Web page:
A data catalog is a collaborative workspace for diverse data users to navigate through the data ecosystem in an enterprise. A data catalog helps users search, discover, understand, and trust data assets in an organization. Data assets include tables, views, columns, BI dashboards, classifications, ETL logs, SQL queries, and notebooks, etc.
Traditionally data catalogs existed as just a unified repository of metadata from all data sources and tools in an organization. Modern data catalogs don’t just collect and store, they activate metadata and bring it back into the daily workflows of data teams.
Gartner defines data catalogs as tools capable of,
“automating various aspects of data cataloging, including metadata discovery, ingestion, translation, enrichment, and creation of semantic relationships between metadata.”
Read on to know more about:
- Importance of a data catalog
- Components of a data catalog
- Use cases of a data catalog
- Evolution of data catalogs
- Types of data catalog
- How to evaluate data catalog
Understand the Defining Attributes of Third-Generation Data Catalogs
Importance of a data catalog
A modern data catalog helps people find, understand, trust, and use data. Here are some ways a data catalog lays the foundation for data democratization and data enablement in your organization:
- Enabling quick & easy discovery of relevant data
- Giving visibility with a 360-degree profile of a data asset
- Ability to trace, track and trust data
- Provision of workspace & integrations to collaborate with peers on data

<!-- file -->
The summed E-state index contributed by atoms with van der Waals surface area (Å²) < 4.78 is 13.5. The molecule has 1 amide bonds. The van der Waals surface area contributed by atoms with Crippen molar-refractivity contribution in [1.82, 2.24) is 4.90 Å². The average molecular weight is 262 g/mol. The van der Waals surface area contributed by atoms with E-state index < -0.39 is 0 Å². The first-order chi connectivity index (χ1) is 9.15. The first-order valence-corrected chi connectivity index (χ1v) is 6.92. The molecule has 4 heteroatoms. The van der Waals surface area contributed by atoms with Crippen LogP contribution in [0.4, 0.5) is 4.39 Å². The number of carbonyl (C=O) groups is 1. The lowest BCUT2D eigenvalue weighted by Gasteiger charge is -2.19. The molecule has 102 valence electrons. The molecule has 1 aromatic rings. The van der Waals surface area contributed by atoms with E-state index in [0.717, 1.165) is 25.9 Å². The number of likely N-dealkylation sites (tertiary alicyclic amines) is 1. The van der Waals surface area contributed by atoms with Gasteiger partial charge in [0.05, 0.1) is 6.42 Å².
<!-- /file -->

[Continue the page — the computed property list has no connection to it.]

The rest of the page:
- Flexibility to codify governance policies into daily workflows
- Ensuring compliance with granular access control and propagation of policies
- Being the base that enables the implementation of dataOps practices
Data engineers need detailed telemetry and logical data of the data environment to make the right trade-offs to architect and build data-driven applications and address data flow and performance, which is why they need enterprise data catalogs for the DataOps environment to understand and activate data. ~ Forrester, Enterprise Data Catalogs for DataOps, Q2 2022
Components of a data catalog
- Data search and discovery: A search experience as intuitive as searching for information or things to buy online. Replete with recommendations, trust signals and filtering capabilities
- Business glossary: A business glossary including critical data elements such as definitions, categories, usages, owner details, and other information that add context to a data asset
- Data lineage: Automated visual lineage to trace the flow of data and the transformations it undergoes throughout its lifecycle
- Collaboration: A workspace that weaves into the daily workflows of data teams seamlessly, to simplify data sharing and monitor access requests
- Data governance: Ability to setup workflows for granular controls to restrict access based on role, asset type, classification, and more
- Integrations: Native or API powered integrations with all key components and tooling across the data stack
We discuss each component in detail below:
Data discovery and search
Our search experience has fundamentally changed thanks to Google, Amazon, Netflix, Uber, et al. If you go on to buy a t-shirt online, you’ll laugh incredulously if 3.4 billion results are thrown at you randomly. You expect the most relevant results for you on top, also you are cognizant that something relevant for you may not be relevant for your son — your experiences will be different.